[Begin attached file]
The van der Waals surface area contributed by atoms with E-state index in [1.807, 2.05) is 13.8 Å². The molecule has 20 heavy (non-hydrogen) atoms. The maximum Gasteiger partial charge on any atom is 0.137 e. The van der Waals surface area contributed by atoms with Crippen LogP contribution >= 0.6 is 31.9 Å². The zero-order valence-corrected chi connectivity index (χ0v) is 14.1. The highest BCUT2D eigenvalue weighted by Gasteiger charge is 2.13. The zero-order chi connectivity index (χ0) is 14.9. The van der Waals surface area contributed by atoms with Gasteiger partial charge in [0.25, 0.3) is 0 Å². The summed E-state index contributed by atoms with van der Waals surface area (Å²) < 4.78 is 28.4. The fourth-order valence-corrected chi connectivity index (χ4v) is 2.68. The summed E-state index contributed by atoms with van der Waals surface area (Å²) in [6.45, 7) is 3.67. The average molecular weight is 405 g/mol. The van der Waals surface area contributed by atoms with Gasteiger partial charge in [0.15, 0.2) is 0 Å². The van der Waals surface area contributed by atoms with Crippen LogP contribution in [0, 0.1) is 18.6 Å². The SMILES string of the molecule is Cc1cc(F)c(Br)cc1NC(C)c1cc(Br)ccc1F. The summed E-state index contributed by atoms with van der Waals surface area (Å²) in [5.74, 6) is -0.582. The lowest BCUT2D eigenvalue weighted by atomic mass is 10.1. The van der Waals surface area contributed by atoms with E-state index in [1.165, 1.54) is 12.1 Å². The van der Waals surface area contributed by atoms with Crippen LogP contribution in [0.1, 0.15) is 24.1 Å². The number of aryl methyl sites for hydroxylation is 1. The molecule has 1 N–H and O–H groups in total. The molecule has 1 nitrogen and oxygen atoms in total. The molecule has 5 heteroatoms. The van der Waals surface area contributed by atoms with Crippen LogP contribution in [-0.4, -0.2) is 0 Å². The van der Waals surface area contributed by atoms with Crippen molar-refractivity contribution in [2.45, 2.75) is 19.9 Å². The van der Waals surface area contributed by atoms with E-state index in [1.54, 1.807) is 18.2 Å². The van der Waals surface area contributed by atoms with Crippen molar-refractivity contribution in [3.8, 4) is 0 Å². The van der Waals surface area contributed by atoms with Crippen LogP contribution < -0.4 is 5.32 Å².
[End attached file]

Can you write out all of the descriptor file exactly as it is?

The van der Waals surface area contributed by atoms with E-state index in [1.807, 2.05) is 13.8 Å². The molecule has 20 heavy (non-hydrogen) atoms. The maximum Gasteiger partial charge on any atom is 0.137 e. The van der Waals surface area contributed by atoms with Crippen LogP contribution >= 0.6 is 31.9 Å². The zero-order valence-corrected chi connectivity index (χ0v) is 14.1. The highest BCUT2D eigenvalue weighted by Gasteiger charge is 2.13. The zero-order chi connectivity index (χ0) is 14.9. The van der Waals surface area contributed by atoms with Gasteiger partial charge in [0.25, 0.3) is 0 Å². The summed E-state index contributed by atoms with van der Waals surface area (Å²) < 4.78 is 28.4. The fourth-order valence-corrected chi connectivity index (χ4v) is 2.68. The summed E-state index contributed by atoms with van der Waals surface area (Å²) in [6.45, 7) is 3.67. The average molecular weight is 405 g/mol. The van der Waals surface area contributed by atoms with Gasteiger partial charge in [0.15, 0.2) is 0 Å². The van der Waals surface area contributed by atoms with Crippen LogP contribution in [0, 0.1) is 18.6 Å². The SMILES string of the molecule is Cc1cc(F)c(Br)cc1NC(C)c1cc(Br)ccc1F. The summed E-state index contributed by atoms with van der Waals surface area (Å²) in [5.74, 6) is -0.582. The lowest BCUT2D eigenvalue weighted by atomic mass is 10.1. The van der Waals surface area contributed by atoms with E-state index in [1.165, 1.54) is 12.1 Å². The van der Waals surface area contributed by atoms with Crippen LogP contribution in [0.1, 0.15) is 24.1 Å². The number of aryl methyl sites for hydroxylation is 1. The molecule has 1 N–H and O–H groups in total. The molecule has 1 nitrogen and oxygen atoms in total. The molecule has 5 heteroatoms. The van der Waals surface area contributed by atoms with Crippen LogP contribution in [-0.4, -0.2) is 0 Å². The van der Waals surface area contributed by atoms with Crippen molar-refractivity contribution in [2.45, 2.75) is 19.9 Å². The van der Waals surface area contributed by atoms with E-state index in [1.54, 1.807) is 18.2 Å². The van der Waals surface area contributed by atoms with Crippen molar-refractivity contribution in [3.8, 4) is 0 Å². The van der Waals surface area contributed by atoms with Crippen LogP contribution < -0.4 is 5.32 Å².